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‘The Devil’s Chair’ is Criminally Underrated (Review)

The Devil's Chair

Written by: Daniel Hadley

Director: Adam Mason

Cast: Andrew Howard, Pollyana Rose, Olivia Hill

As this movie grew more and more absurd I felt abruptly taken aback as the main character’s narration asked the question “why are you watching this poorly acted, badly written bullshit?” At which point the entire movie turned on its head and I was treated to one of the most startling shifts of the genre I had ever witnessed. I remember a smile broke out on my face and I slumped back in my seat before nodding in admiration at the TV screen, which in reflection was entirely pointless but I deemed it necessary none the less.

Before I get ahead of myself its only prudent that I fill you in on the plot. Nick West and his girlfriend break into an old mental hospital with a bunch of acid to have some fun. Now to me the combination of a scary building and hallucinatory narcotics seems like a dumb idea (Editor’s note: that actually sounds like a blast, but I’m a little off… so don’t take my word for it), but then I don’t live inside of a horror movie so I’m not urged to throw rational thought in the garbage. So Nick and his girlfriend drop some acid and wander through the halls until they happen on a freaky looking chair. After goading her to try it out, Nick watches helplessly as she is promptly sucked into a Hell dimension. Cut to a few years later and Nick is being held in a mental institution for the murder of his girlfriend. The resident maniacal professor (who clearly has ulterior motives) gathers a small team to take Nick back to the old mental institution to face his fears. All of this is accompanied by Nick’s narration, which is pretty amusing as his thoughts tend to be pretty blunt.

Now if that plot sounded a little dumb then that’s good. It was supposed to. The thing about this movie is that all of it is being told through Nick’s narration and as we come to learn, he isn’t the most reliable of narrators. In fact I would dare to say he’s full of shit. As I mentioned, the ending takes such a sharp turn that it left me a little stunned, as it morphs from a goofy monster movie into something much darker and more real. All the while Nick is mocking the audience for even indulging in the nonsense that came before it; the problem with talking about this movie is I can’t really talk about it. A bit of an oxymoron, I know, but if I were to ruin it that would take away the whole point of the film and I’ve already said too much. Way too much. Though if I were to just drop the basic synopsis then The Devil’s Chair would sound just like your average horror movie, and believe me it’s not.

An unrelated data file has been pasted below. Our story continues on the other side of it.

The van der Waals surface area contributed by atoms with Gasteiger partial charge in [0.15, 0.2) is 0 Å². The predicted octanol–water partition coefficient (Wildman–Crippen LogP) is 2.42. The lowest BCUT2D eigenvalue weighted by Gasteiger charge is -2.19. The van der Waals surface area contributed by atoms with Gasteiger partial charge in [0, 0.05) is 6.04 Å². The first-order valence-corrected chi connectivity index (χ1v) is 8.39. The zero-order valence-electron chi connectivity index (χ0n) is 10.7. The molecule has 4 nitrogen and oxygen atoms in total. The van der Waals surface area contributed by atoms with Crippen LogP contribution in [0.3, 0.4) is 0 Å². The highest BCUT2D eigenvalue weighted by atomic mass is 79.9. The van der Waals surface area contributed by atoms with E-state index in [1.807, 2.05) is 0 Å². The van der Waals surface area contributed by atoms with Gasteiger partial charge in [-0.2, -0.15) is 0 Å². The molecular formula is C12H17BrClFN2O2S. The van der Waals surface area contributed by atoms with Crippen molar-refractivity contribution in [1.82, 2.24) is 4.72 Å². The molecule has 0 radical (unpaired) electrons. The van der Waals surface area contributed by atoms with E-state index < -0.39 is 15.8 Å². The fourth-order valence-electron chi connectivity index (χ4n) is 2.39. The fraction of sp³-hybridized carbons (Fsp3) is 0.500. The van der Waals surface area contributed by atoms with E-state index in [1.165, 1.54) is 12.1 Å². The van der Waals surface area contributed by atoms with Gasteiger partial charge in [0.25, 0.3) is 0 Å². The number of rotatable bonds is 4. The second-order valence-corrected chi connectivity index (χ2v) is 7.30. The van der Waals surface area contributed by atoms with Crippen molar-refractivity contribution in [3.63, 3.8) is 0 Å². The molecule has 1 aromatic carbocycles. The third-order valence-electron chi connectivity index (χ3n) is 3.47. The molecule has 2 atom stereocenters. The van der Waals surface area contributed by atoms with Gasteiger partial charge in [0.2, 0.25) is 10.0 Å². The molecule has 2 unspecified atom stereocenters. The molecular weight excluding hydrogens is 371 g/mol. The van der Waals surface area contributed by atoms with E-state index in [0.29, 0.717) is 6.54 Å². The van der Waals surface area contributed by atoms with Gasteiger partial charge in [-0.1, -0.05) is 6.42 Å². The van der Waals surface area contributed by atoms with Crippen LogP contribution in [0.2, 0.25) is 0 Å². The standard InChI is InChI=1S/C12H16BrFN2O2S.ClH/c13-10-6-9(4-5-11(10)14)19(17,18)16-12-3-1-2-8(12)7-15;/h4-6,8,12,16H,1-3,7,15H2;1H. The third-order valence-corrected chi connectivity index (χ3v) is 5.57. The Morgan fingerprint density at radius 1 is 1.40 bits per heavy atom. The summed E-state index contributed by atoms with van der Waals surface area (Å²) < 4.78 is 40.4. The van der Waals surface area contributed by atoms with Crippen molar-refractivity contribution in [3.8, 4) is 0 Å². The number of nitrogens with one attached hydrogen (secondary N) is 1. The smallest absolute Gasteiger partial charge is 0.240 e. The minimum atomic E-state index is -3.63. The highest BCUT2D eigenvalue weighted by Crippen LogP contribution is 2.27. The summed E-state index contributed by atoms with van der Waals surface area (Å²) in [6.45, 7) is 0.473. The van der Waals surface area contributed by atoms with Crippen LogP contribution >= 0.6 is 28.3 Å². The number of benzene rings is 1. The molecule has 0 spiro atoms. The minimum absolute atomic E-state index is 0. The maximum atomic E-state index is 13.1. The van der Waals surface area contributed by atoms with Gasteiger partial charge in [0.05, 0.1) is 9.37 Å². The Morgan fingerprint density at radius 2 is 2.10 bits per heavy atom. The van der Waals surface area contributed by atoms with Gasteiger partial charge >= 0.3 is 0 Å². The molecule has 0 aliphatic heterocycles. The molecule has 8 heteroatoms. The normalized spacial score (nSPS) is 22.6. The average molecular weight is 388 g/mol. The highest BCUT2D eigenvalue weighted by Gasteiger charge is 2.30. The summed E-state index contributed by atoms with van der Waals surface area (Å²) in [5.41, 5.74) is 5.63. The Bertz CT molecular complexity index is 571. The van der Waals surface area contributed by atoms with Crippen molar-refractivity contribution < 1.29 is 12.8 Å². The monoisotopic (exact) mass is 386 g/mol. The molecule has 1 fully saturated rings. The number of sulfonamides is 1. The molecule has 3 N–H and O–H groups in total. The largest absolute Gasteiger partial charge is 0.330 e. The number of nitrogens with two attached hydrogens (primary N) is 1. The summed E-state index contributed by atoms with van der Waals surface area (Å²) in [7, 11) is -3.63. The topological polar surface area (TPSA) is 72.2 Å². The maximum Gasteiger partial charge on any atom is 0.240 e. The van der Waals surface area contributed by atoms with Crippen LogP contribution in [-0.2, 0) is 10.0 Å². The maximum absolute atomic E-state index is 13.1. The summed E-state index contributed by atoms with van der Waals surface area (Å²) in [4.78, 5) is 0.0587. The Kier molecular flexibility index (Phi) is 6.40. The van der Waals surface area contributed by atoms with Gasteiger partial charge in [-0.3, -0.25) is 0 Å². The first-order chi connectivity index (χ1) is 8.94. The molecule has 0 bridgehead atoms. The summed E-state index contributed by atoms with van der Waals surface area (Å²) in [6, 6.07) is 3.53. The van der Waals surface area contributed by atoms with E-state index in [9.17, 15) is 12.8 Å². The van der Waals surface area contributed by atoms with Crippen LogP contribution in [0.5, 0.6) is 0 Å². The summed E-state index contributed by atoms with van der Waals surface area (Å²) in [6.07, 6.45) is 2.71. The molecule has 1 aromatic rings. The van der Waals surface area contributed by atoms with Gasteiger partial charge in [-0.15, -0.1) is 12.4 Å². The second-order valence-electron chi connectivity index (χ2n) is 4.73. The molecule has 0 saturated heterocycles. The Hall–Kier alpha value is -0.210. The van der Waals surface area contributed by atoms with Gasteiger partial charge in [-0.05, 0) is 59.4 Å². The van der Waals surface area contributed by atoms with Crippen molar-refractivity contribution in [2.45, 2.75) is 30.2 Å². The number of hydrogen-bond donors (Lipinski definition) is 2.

After making this movie, Adam Mason and his writing partner Simon Boyes went on to make Blood River, one of my favourite movies, which was in fact my first review for this site. And other than being riddled with spelling mistakes and grammatical errors it was a gushing testament as how what could have been a simple story was twisted into something great. The same can be said here. The Devil’s Chair takes the well-worn plot of a man returning to a place of tragedy to face his demons and gives us something truly unique.

If it wasn’t already clear, I fucking love this movie. And my love and admiration isn’t dished out willy nilly, so when I say I fucking love this movie, I hope you know that I mean it. if only one person decides to check this movie out after reading this, then the Cheshire Cat would be envious of the smile that would spread across my face.

So I urge you to give this one a shot. It’s nearly ten years old at this point and hasn’t nearly received the praise or audience it deserves. It’s not too hard to track down and it will be well worth your time.

Rating: 5/5

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About The Overseer (2233 Articles)
Author of Say No to Drugs, writer for Blumhouse, Dread Central, Horror Novel Reviews and Addicted to Horror Movies.

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